The saddest aspect of the many sad aspects of xenophobia is that it’s essentially a plagiarized hatred—a copycat hatred borrowed from someone else, from something one has read or heard—and therefore a failure of the imagination. Xenophobia, after all, simplifies rather than complicates, by reducing individuals to types.
I haven’t suffered much from it—the reason being that I’m terrified of air travel and don’t often get far enough from home to be regarded as a suspicious foreigner. The relative isolation does, however, leave me less capable of persevering in those moments when I do experience garden-variety foreigner-hatred—still, I’m embarrassed to admit how easily I folded some years ago, one afternoon in Copenhagen.
I was traveling alone that day and hadn’t a word of Danish to get around, but I made my best effort, shopping along Stroget all morning with my phrasebook at the ready, stepping into a casual bistro around noon for lunch with an effusively polite Taler du engelsk?
The waiter made it crystal clear that he did speak English. He did this by stating, in bored English, “I’ll deal with you later.” Then he seated the Danish party who’d come into the restaurant behind me.
Not the most auspicious beginning. Maybe it’s a Danish thing—seat individual diners last. Or something. I might as well stick.
I waited. For a very long time. So long, in fact, that I began to read the menu. Which was in Danish. Oksekød, I’ll bet that’s good. And I’m sure the vildt kød, whatever it is, is dynamite here.
It wasn’t until the waiter strode past me and out through the front door, where he proceeded to smoke a cigarette while watching me levelly through the window, that I realized what was happening. He wasn’t just telling me to wait. He was telling me to get lost.
And then the xenophobia began doing its xenophobia thing: to help myself cope with having been marginalized, I began marginalizing him.
The food probably sucks, anyway. And it’s just knee-jerk snobbery—you’re a “stupid American” in his eyes. He’ll probably do an impression of you for his friends later tonight, employing a southern accent and moseying around the apartment with his index fingers raised like six-guns, saying Tail-er doo engulsk? Tail-er doo engulsk?
The waiter’s position on the matter was, in many ways, the understandable one—after all, he’d taken the time to learn my language, while I hadn’t taken the time to learn his. Yet my only true crime was in having decided that his home was so fascinating a place that I had to visit it.
Now, the motivational speakers among us suggest that in such moments what you must do is this: you must climb back on the horse that threw you, you must master the moment before it masters you, etc. & etc. Move to the next restaurant down the street and try again.
That’s exactly what I didn’t do. Because I was feeling pissed off. Because I was feeling alienated and scared and marginalized and hungry. You don’t want me to eat your food? Fine, I won’t eat your food. So what did I do? I did the worst possible thing, something even worse than skipping a meal in a European capital. Reader: I went to McDonald’s.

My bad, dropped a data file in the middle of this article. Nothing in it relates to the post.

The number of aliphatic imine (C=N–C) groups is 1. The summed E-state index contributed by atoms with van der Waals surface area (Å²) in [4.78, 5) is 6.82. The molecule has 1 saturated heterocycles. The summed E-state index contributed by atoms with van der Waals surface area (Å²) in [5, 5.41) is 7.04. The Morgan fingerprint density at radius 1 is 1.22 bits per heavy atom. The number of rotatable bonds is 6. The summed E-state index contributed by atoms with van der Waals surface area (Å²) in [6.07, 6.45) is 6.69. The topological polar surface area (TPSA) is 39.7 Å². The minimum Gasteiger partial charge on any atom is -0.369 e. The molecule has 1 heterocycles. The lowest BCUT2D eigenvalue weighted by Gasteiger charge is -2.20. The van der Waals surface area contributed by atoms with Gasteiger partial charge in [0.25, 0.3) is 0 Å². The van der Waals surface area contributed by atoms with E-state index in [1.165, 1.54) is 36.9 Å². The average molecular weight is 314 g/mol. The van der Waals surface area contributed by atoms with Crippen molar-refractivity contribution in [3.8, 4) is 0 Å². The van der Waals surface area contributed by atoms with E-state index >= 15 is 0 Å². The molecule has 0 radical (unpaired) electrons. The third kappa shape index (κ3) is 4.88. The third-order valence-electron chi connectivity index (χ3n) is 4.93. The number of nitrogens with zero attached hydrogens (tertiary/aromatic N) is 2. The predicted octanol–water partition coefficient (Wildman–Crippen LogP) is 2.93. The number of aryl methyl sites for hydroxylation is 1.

What kills me is that it was a long walk, getting there—and one thing Danes like to do is eat outdoors, in the fresh air, at round tables graced with tiny espresso cups and tall glasses of wheat-colored beer. Which means that during that long walk to eat corporate American food, I passed table after table of Danes eating wonderful Smørrebrød—I knew it was wonderful because I’d eaten plenty of it myself on that trip, simple fried fish laid over a slice of heavy, dark rye bread, served with nothing but a wedge of lemon to squeeze over the top and some butter to brighten the bread, the fish so fresh you knew it had been swimming somewhere off the coast yesterday. I could have had that. Instead I pushed through the glass doors of the golden arches, there to confront the decidedly less inviting scent of boiling grease.
Appropriately enough, while I have vivid memories of the other wonderful meals I ate on that vacation—a hangar steak I carved up at midday beside the sparkling black water of the Nyhavn canals; a venison chop I devoured in a barn that stood in the shade of a castle—I have no memory whatsoever of what I ate that afternoon at McDonald’s.
What I am left with, instead, is not the memory of a meal, but an impression of a junk-type of meal—the burger, the fries. I could have had a plate of Smørrebrød while sitting outside with an excellent beer in a handsome square. Instead I ate corporate swill from a plastic tray. It’s my own fault. This is what failures of the imagination are, both at the table and elsewhere: crimes committed against experience.
¼ cup cornmeal
¼ cup panko or other bread crumbs
½ pound sole fillets
¼ cup extra virgin olive oil
2 slices dark rye bread
2 tablespoons butter, at room temperature
2 wedges of lemon
1. Preheat the broiler. Place the egg on a plate and stir with a fork. On another large plate, combine the flour, cornmeal and panko. Dredge the sole in the egg, then the flour mixture until well coated. Set aside. Lightly toast the bread slices under the broiler, then divide onto two plates.
2. Place a large skillet over medium-high heat and add the olive oil. When the oil shimmers, gently slide in the breaded fillets and fry, without moving, until golden brown, about 3 minutes. Flip and brown for 3 more minutes.
3. Spread 1 tablespoon butter on each slice of toasted bread, then top the bread with a piece of breaded fish. Serve immediately, with a wedge of lemon alongside.
Yield: 2 servings.